In the pneumatic tire of the present invention, it is possible to reduce rolling resistance of the tire and to effectively prevent accumulation of static electricity generated in a tire contact area or a region where the tire contacts the rim during tire running by using a material having high electrical resistance of rubber for forming each of the tread part, the breaker, and the sidewall part, connecting the entire area electroconductive rubber provided between the carcass ply and the sidewall rubber and between the breaker and the tread part to the conduction rubber that contact the electroconductive rubber with the road surface, and setting electrical resistance and a thickness of the entire area electroconductive rubber to predetermined ranges. Thus, it is possible to obtain the pneumatic tire that maintains a low fuel consumption tire property and is improved in safety in use.

The foregoing and other objects, features, aspects and advantages of the present invention will become more apparent from the following detailed description of the present invention when taken in conjunction with the accompanying drawings.

BRIEF DESCRIPTION OF THE DRAWINGS

FIG. 1 shows a right half of a sectional view of a pneumatic tire according to Embodiment 1 of the present invention.

FIG. 2 shows a right half of a sectional view of a pneumatic tire according to Embodiment 2 of the present invention.

FIG. 3 shows a right half of a sectional view of a pneumatic tire according to Embodiment 3 of the present invention.

FIG. 4 shows a right half of a sectional view of a conventional pneumatic tire.

DESCRIPTION OF THE PREFERRED EMBODIMENTS <Basic Structure>

A basic structure of a pneumatic tire of the present invention will be described with reference to FIG. 1 showing an upper right half of a cross section of the tire.

A tire 1 is provided with a tread rubber 7 forming a tread part, a sidewall rubber 8 forming a pair of sidewall parts extending from both ends of tread rubber 7 in a tire radially inward direction, and a pair of bead parts located at an inner end of each of the sidewall parts. On the bead part, a clinch rubber 3 and a chafer 9 are disposed at a region contacting a rim flange. A carcass 10 is bridged over the pair of beat parts, and a breaker rubber 9 forming a breaker part is disposed at a tire radially outside of carcass 10. Carcass 10 is formed of at least one carcass ply for aligning a carcass cord, and the carcass ply is folded back from an inner part to an outside in a tire axial direction around a bead core 13 and a bead apex 11 extending from an upper end of bead core 13 to a sidewall direction through from the tread part to the sidewall part and locked by a locking part.

The pneumatic tire of the present invention has a structure in which a conduction rubber 6 is disposed on tread rubber 7 so as to be partially exposed to a contact area, and conduction rubber 6 is electrically connected to a bead part rubber of clinch rubber 3 and/or a chafer rubber 2 by an electroconductive rubber. With such a structure, it is possible to discharge static electricity to the outside of the tire even when static electricity is generated during tire running.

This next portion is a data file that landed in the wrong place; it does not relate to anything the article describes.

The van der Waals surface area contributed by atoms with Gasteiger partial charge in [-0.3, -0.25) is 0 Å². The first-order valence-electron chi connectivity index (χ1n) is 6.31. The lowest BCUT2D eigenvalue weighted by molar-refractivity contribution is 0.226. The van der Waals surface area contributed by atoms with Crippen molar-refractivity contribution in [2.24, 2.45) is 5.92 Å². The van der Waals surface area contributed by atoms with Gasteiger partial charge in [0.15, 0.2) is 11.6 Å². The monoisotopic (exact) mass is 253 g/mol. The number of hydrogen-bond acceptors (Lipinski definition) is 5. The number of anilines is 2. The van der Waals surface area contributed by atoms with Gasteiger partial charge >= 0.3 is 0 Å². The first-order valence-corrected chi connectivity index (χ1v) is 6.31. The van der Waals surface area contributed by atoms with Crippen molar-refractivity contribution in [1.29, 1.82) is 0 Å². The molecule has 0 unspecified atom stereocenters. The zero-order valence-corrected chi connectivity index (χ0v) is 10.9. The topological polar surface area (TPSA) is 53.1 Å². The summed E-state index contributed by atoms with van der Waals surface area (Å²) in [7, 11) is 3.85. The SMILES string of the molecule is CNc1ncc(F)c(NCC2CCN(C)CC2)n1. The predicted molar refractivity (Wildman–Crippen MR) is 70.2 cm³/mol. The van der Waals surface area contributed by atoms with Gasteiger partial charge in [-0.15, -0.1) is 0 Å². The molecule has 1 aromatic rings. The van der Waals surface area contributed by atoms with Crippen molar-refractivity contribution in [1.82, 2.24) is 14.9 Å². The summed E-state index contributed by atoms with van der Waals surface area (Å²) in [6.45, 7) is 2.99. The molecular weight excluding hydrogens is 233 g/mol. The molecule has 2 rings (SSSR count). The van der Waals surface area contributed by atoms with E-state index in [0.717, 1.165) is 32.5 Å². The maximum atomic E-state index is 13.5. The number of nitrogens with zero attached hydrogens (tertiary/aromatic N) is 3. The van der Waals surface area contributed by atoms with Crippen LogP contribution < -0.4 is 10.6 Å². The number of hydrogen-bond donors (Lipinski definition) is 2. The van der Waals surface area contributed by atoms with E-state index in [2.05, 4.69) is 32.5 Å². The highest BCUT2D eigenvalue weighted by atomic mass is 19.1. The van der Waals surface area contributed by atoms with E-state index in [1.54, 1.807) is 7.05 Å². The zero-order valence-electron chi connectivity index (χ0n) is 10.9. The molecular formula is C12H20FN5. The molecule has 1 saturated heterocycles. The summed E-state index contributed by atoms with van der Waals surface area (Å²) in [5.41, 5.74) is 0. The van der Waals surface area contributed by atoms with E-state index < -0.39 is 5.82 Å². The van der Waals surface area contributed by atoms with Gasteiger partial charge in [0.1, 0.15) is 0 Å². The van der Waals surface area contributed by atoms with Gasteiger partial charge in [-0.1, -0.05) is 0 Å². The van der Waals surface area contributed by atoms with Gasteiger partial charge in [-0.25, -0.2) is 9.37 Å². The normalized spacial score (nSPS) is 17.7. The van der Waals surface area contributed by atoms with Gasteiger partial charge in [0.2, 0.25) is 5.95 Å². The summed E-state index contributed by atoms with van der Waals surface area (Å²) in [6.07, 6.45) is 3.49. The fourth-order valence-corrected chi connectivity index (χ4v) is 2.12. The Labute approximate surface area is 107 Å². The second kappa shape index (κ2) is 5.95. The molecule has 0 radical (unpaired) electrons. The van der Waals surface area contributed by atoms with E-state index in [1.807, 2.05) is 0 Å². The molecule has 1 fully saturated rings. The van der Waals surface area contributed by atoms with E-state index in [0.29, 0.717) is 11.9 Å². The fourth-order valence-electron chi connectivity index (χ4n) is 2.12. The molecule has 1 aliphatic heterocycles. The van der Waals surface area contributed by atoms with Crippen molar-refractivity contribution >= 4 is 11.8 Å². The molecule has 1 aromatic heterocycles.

It is possible to form the electroconductive rubber from a plurality of electroconductive members besides a mode of continuous connection from the conduction rubber to the bead part rubber.

Embodiment 1

One example of a structure of the pneumatic tire of the present invention is as in FIG. 1 in which the upper right half of the cross section of the tire is shown. Tire 1 is provided with tread rubber 7 forming a tread part, sidewall rubber 8 forming a pair of sidewall parts extending from both ends of tread rubber 7 in a tire radially inward direction, clinch rubber 3 forming a clinch part located at an inner end of the sidewall parts, and chafer rubber 2 forming a chafer located at an upper part of a rim. Carcass 10 is bridged over the clinch part and between the chafers and breaker rubber 9 forming a breaker part is disposed at a tire radially outside of carcass 10. Carcass 10 is formed of at least one carcass ply for aligning a carcass cord, and the carcass ply is folded back from an inner part to an outside in a tire axial direction around bead core 13 and bead apex 11 extending from an upper end of bead core 13 to a sidewall direction through from the tread part and the sidewall part and locked by a locking part. The breaker part is formed of at least two breaker plies that are aligned breaker cords, and the breaker cords are overlapped with orientations thereof being alternated so that the breaker cords intersects with each other. In the pneumatic tire of the present invention, a coating rubber 5 is provided between the tread part and the breaker part. A shoulder part electroconductive rubber 4 having a region of at least 5 mm for contact with coating rubber 5 is disposed between the carcass ply and the both ends of the breaker part and the sidewall part. Conduction rubber 6 is disposed on tread rubber 7 so as to contact coating rubber 5 and be partially exposed to the contact area, and conduction rubber 6 has a structure in which coating rubber 5, shoulder part electroconductive rubber 4, carcass 10, and clinch rubber 3 serving as the bead part rubber and/or chafer rubber 2 are electrically connected.

By using the above-described structure, static electricity generated on the bead part rubber located in the region contacting with the rim or on the contact region during tire rubbing is discharged to the outside of the tire, through the electrically connected electroconductive rubber members inside the tire.